Before you jump in, take a minute to think about how you use paper in your scrapping process.
- Do you like to use papers that coordinate/are part of the same line or mix it up by using a wide variety?
- Do you take the time to search for a solid paper that is exactly the same color as the flower in the patterned paper you are using or are you OK with “close enough”?
- When you think of a specific paper you remember buying, do you remember the colors in it or the manufacturer’s name/brand?
- Do you have scraps that you keep for other projects or only use full size sheets.
- Also, think about any past efforts at organizing – what worked? What didn’t?
The answers to these questions will give you clues into how you can organize your paper to really work for you. If you think in terms of colors, by all means sort and store your paper that way. If you work in collections, containerize all pieces of the collection together in one spot so you’ll be able to put together a layout easily. If you tend to remember the names of paper manufacturer’s or their styles, then organize the paper that way. Or, if you are like me, you may use an assortment of these and other paper storage solutions.
Here’s what works for me:
I sort and store my solid cardstock by colors. I keep neutrals (brown, beige, cream, kraft, black, gray and white) together in one vertical paper holder by Cropper Hopper. Warm colors (red, orange, yellow, pink) go in another holder and Cool colors (blue, aqua, green, purple) find their home in a third. This was I can easily locate a piece of background paper or a perfect match to a color in a patterned paper I am using. I use this system for my 12 x 12 paper as well as my 8.5 x 11 paper, which I store in inexpensive cardboard magazine files. All solid cardstock is kept together on a low shelf in the cupboard right behind my scrap desk.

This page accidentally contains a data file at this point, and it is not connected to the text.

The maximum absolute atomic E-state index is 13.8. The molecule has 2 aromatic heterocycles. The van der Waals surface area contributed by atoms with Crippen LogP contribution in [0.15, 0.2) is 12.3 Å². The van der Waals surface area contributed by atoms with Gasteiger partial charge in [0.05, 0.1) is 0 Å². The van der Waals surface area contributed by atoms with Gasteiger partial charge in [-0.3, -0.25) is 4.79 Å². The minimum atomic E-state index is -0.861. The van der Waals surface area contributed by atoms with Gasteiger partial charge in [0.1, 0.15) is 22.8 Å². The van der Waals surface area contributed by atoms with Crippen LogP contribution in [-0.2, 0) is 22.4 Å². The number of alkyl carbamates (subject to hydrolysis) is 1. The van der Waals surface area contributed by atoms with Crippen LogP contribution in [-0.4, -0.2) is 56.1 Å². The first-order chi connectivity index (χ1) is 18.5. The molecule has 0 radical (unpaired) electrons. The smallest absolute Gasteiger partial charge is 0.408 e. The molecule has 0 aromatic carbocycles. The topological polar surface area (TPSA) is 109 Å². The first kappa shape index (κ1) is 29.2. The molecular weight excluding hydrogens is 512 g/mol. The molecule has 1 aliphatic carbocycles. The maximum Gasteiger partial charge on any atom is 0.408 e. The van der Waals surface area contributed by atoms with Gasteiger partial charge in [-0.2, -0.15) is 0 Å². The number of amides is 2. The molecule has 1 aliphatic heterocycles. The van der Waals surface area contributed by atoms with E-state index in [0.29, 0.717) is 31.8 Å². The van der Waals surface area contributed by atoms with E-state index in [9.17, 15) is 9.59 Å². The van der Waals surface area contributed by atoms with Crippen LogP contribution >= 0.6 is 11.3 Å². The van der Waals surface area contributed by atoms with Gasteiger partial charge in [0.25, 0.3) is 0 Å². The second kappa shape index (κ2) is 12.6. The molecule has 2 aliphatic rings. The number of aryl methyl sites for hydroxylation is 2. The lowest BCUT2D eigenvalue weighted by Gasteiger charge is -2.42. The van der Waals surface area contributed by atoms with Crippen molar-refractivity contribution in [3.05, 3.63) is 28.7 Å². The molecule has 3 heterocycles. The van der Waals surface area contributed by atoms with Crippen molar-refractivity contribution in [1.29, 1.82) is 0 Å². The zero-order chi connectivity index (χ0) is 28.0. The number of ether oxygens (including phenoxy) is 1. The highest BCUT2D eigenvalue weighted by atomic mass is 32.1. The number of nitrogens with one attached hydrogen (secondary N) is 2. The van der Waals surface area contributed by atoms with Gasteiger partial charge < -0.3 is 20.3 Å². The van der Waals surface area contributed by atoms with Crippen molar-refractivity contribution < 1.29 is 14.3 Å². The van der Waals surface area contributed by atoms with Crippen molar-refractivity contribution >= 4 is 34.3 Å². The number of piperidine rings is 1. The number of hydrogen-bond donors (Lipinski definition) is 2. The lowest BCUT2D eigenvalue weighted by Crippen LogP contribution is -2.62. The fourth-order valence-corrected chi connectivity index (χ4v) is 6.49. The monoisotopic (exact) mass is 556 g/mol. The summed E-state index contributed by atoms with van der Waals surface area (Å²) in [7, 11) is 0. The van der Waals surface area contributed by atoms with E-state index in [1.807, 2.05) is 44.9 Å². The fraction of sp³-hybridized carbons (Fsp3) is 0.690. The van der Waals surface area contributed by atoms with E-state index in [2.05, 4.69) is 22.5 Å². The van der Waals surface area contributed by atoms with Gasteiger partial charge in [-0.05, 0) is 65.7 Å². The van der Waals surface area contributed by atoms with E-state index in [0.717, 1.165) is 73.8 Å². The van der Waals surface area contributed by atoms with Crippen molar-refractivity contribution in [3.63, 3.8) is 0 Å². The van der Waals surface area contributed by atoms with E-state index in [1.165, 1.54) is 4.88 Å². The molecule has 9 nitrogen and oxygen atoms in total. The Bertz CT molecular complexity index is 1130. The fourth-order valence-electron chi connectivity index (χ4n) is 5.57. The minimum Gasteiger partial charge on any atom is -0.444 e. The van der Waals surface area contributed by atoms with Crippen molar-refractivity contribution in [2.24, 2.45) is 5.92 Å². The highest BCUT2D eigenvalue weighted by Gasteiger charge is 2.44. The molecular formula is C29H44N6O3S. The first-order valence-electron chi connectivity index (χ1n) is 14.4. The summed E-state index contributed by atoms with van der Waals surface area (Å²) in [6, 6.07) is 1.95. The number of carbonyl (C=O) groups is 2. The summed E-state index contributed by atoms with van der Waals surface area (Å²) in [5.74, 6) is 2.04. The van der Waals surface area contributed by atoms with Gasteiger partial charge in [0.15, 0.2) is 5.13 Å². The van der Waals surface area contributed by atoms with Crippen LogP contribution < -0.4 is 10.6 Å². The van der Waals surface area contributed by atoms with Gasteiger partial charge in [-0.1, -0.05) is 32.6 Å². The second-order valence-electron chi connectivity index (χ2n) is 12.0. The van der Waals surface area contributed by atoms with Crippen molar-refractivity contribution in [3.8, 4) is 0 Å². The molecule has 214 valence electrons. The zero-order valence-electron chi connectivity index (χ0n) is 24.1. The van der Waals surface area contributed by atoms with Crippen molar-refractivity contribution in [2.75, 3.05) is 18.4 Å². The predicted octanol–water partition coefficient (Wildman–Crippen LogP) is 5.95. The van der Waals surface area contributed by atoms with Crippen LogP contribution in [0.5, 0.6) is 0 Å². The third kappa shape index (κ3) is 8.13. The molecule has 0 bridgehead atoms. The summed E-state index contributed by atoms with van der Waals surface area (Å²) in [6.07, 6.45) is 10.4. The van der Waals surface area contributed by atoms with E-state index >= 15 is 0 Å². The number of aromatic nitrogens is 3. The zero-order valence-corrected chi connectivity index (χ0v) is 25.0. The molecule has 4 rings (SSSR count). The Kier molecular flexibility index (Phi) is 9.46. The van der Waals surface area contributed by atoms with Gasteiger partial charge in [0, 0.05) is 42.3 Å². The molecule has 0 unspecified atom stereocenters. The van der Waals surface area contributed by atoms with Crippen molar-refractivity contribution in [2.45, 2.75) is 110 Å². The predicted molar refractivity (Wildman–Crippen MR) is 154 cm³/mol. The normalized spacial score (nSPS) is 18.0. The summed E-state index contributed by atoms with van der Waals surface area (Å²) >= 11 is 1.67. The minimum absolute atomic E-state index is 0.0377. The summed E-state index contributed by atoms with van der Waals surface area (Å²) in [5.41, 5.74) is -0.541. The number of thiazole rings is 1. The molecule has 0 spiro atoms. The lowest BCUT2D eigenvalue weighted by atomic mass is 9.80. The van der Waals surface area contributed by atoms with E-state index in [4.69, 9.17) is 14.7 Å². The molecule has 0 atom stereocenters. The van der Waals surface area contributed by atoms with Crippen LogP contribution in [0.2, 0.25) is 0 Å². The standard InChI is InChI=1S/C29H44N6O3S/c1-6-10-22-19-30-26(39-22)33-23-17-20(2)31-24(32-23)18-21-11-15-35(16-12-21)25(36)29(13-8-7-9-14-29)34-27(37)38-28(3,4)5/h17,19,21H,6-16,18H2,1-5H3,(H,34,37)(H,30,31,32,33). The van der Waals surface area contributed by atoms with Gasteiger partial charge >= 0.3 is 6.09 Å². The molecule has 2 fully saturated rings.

My frugal nature prohibits me from throwing anything out, so I hang on to every little scrap of paper that might be useful again (but usually anything smaller than 2 inch square gets tossed in the recycle bin.) I organize these paper scraps of all sizes by color. I have two three-drawer 12 x 12 Sterilite units stacked on top of each other underneath my scrapbook table. The 6 color categories I adopted here are Neutrals, Blues, Greens, Red, Pinks/Purples and Yellow/Oranges. Solid and patterned scraps are assigned to drawers by their MOST OBVIOUS COLOR, even if there is more than one color present. I find I go to my scrap drawers more often now that I have organized them this way as it is so easy to find a small piece of paper in a color that would work on the layout I am doing.
As far as patterned paper goes, I most often remember individual pieces according to the names of the manufacturer, so it makes sense for me to organize it this way. In my scrap space I have one of the IKEA Expedit bookshelves as an additional work and storage surface. I keep four inexpensive storage boxes in the lower shelves that work great for storing 12 x 12 paper. I first identified and sorted my paper by manufacturer and then placed each small pile of paper in 12 x 12 polypropelene craft keepers. I labeled the top of each craft keeper with the name of the manufacturer and stacked them upright in one of the boxes so that when I pull the box out from the shelf I can see at a glance the keeper I need. I did them same for coordinating collections or groups of products I am using for a particular project and I labeled these with the project name (ie: “Sam’s Baby Album” or “Project 365”). My Brother P-Touch Labeller is perfect for these types of jobs!
(I do also have a small selection of patterned paper that I cannot identify the manufacturer. I keep these in smaller Cropper Hopper vertical units along with my solid cardstock. BUT…since I reorganized this way last summer, I find I am not really using this paper, so I think it’s next to be purged!)